Campus skateboard fever

A growing community on wheels

Skateboarding has always had a bit of a reputation for rebellion, but Trinity’s campus skateboarding culture arguably does not represent that. While some students use skateboarding to get around campus quicker, others use it as a way to bond with friends and as an extra excuse to get outside.

Frank De Luna, sophomore engineering science major, gave skateboarding a shot after coming to Trinity last year when he saw some friends doing it.

“I kind of got hooked on it,” he said. “It was really cool actually getting the feeling of staying on the board and balancing and riding it for a while. It feels kind of like you’re flying.”

Skateboarding can be both a solo activity and a social one. While skating to class or around campus is typically done alone, some students go downtown or to nearby parks as a group.

Andie Hadley, first-year biology major, and Eyan Absar, first-year neuroscience major, learned to skateboard together about a month and a half ago when they saw some friends messing around with a skateboard and having a lot of fun with it, similar to De Luna. They said that skating at Woodlawn Lake Park is fun but that campus is perfect for skateboarding as well because of how speedy it is.

Hadley, Absar and De Luna all said that they have met people on campus through skateboarding. De Luna said that whenever he sees someone he doesn’t know skateboarding on campus, he’ll always wave. Common interests tend to bond people together, and skateboarding is no exception.

“I feel like I don’t really have that many social activities, but skateboarding is something to do with your friends that’s not just […] sitting around and it’s a bit more active,” Hadley said.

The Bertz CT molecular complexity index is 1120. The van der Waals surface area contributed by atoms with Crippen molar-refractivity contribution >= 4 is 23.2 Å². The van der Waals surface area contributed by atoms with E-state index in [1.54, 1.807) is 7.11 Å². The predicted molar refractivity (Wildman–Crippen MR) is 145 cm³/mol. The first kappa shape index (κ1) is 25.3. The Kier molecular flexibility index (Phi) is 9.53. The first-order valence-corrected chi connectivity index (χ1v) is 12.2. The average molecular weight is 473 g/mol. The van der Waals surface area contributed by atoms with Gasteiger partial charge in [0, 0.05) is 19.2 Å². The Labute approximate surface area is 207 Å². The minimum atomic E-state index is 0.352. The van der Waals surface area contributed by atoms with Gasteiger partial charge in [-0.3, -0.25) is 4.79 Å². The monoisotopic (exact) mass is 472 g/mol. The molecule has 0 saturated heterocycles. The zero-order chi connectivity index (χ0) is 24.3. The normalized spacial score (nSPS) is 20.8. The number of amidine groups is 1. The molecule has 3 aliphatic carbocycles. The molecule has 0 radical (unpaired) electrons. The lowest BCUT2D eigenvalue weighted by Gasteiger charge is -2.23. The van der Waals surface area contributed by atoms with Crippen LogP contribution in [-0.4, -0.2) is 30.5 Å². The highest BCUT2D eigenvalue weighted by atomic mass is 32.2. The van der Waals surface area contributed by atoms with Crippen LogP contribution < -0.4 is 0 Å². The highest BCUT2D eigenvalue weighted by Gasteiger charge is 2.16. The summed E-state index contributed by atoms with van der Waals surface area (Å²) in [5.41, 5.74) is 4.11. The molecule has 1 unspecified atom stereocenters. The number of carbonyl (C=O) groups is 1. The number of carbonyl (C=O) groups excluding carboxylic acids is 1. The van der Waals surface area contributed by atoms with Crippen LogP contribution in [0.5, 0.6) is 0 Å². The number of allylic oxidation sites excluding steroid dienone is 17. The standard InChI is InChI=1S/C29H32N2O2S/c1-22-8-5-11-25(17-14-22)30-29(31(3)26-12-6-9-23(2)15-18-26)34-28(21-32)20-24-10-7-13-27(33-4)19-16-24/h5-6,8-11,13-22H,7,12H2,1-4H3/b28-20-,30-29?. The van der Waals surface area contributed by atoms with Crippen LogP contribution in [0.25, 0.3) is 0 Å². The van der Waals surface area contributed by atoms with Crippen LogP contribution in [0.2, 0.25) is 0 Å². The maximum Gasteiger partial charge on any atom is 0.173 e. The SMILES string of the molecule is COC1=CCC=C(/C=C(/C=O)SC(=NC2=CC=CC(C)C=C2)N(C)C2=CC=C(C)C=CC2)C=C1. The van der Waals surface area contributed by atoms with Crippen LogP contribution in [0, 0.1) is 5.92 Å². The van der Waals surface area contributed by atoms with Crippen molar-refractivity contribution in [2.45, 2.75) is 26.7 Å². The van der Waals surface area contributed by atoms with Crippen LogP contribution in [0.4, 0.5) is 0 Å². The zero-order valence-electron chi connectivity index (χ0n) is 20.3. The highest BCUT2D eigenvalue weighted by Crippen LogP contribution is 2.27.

People are drawn to skateboarding for many reasons. De Luna said that skateboarding is a new hobby that he never thought he would get into and that he likes the aesthetic of it. Absar said that she likes that it’s customizable and that it’s a shared experience with other people. Hadley said that, for her, part of the appeal is having a board and having it be your board.

“It sounds cliche and cheesy, but you put stickers on it and you see it get busted up […] and it’s your skateboard,” she said.

In many ways, Trinity’s campus skateboarding culture breaks from the skater stereotype that many are familiar with, particularly the stereotype that only men skateboard. Skateboarding has traditionally been a male-dominated sport, but more and more women have been picking it up. Hadley said that she’s had someone stop her while she’s carrying her skateboard and say that they’ve been seeing a lot more girls skateboarding on campus.

“Yeah, guys skateboard but also girls skateboard,” Absar said.

Absar, De Luna and Hadley all said that it did not take them long to get the hang of skateboarding. Hadley said that when she first started, she would just borrow her friend’s skateboard, but then it was so fun and easy to get around campus, so she ordered hers that same week.

“Once you get on, you just never want to get off,” Absar said.